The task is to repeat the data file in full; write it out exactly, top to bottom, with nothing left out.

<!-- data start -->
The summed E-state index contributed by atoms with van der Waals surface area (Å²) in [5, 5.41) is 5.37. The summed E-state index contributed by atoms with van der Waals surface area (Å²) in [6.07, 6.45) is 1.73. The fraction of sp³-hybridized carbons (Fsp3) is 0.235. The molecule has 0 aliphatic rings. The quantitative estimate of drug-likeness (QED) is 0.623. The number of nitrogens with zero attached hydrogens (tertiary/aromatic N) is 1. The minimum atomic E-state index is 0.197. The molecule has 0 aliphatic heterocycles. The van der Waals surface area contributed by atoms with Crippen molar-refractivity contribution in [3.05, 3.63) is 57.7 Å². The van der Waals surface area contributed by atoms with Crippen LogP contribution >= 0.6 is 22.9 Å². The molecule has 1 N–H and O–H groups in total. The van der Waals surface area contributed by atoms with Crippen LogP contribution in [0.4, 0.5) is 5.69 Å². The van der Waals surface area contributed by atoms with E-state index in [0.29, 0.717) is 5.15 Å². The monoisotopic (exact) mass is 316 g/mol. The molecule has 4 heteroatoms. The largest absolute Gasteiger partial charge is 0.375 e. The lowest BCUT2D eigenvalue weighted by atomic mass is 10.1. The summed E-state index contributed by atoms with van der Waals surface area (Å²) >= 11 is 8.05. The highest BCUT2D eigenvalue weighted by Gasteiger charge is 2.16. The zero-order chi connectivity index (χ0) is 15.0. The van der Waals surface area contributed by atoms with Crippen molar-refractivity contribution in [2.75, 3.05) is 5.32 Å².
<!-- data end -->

The summed E-state index contributed by atoms with van der Waals surface area (Å²) in [5, 5.41) is 5.37. The summed E-state index contributed by atoms with van der Waals surface area (Å²) in [6.07, 6.45) is 1.73. The fraction of sp³-hybridized carbons (Fsp3) is 0.235. The molecule has 0 aliphatic rings. The quantitative estimate of drug-likeness (QED) is 0.623. The number of nitrogens with zero attached hydrogens (tertiary/aromatic N) is 1. The minimum atomic E-state index is 0.197. The molecule has 0 aliphatic heterocycles. The van der Waals surface area contributed by atoms with Crippen molar-refractivity contribution in [3.05, 3.63) is 57.7 Å². The van der Waals surface area contributed by atoms with Crippen LogP contribution >= 0.6 is 22.9 Å². The molecule has 1 N–H and O–H groups in total. The van der Waals surface area contributed by atoms with Crippen LogP contribution in [0.4, 0.5) is 5.69 Å². The van der Waals surface area contributed by atoms with E-state index in [0.29, 0.717) is 5.15 Å². The monoisotopic (exact) mass is 316 g/mol. The molecule has 4 heteroatoms. The largest absolute Gasteiger partial charge is 0.375 e. The lowest BCUT2D eigenvalue weighted by atomic mass is 10.1. The summed E-state index contributed by atoms with van der Waals surface area (Å²) >= 11 is 8.05. The highest BCUT2D eigenvalue weighted by Gasteiger charge is 2.16. The zero-order chi connectivity index (χ0) is 15.0. The van der Waals surface area contributed by atoms with Crippen molar-refractivity contribution in [2.75, 3.05) is 5.32 Å².